Library exhibit highlights historical UIC student protests

David Greenstein, visiting lecturer for special collections and university archives.

A new exhibit on campus recalls a time that rocked the nation, Chicago and the lives of UIC students 50 years ago.

“Division and Possibility: UIC Circle Student Protest 1968,” is on display on the second floor of Daley Library through November. The project highlights historical documents from university archives, the Richard J. Daley Collection, newspapers, and other papers donated to the university to show how the UIC community responded to and influenced local and global events from 1967 to the early ’70s, years marked by a Democratic National Convention in Chicago, Martin Luther King Jr.’s assassination, the Vietnam War, and many riots and protests.

After studying historically significant issues last semester in the Honors College course “City at a Crossroads: Local, National, and Global Politics in Chicago, 1968,” undergraduates curated the exhibit and wrote captions for select pieces.

“The students thought [the materials] were either representative of a certain issue or they made a particular point,” said David Greenstein, visiting lecturer for special collections and university archives. He explained that students in the late ’60s at UIC, then called the Circle Campus, were civically engaged, voicing their opinions on political and justice issues while challenging the university itself to be socially responsible.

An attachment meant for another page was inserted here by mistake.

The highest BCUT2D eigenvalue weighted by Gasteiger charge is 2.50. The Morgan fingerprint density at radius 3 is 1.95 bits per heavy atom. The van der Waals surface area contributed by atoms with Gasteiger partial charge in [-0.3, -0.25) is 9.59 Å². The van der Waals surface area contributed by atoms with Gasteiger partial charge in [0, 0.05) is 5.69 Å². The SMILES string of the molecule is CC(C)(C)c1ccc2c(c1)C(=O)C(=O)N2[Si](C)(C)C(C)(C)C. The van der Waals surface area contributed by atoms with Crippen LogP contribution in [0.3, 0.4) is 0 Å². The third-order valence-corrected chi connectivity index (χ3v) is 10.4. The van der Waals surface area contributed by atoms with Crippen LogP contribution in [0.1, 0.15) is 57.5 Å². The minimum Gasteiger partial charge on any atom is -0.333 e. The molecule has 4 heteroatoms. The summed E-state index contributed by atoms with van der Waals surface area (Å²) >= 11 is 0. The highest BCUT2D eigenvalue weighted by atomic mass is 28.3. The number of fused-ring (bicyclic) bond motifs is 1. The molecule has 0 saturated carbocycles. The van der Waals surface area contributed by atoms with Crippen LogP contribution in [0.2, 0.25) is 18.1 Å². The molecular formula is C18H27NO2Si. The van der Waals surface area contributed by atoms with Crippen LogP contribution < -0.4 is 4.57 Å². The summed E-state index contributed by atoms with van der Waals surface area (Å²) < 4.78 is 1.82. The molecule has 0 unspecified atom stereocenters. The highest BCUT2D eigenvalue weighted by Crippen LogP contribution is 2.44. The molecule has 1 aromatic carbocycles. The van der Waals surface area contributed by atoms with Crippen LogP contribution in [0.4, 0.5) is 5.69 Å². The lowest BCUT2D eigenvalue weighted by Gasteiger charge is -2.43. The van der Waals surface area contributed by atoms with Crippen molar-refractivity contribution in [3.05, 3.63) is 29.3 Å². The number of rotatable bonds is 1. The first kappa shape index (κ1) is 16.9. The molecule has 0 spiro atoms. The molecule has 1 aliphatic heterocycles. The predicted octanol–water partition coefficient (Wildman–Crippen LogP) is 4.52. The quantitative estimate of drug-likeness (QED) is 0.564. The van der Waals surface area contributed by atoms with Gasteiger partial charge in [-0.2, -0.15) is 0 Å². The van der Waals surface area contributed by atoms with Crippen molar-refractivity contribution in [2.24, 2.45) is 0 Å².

Artifacts demonstrate the major role students played in bringing the Democratic National Convention to Chicago. Photos and news clips show people gathering on campus to mourn Martin Luther King Jr.’s death and protest the U.S. invasion of Cambodia. Flyers, articles and opinion pieces reflect the community’s thoughts on the war, unjust treatment of black students, and violent strategies city officials enforced to stop riots. One document showcases outrage over the on-campus recruitment efforts of the Dow Chemical Company, then the U.S. military’s supplier of napalm.

“Free speech, equality, police brutality, the university treating different groups fairly, and the way students are taking the leading role in some protest movements, those are still some important issues we’re seeing today,” Greenstein said.

“I just hope it builds an understanding of how things were then and how they are now,” added Athena Appavu, a co-creator of the exhibit and student in LAS, “to think about what we can do as a university and community to push things in the right direction.”

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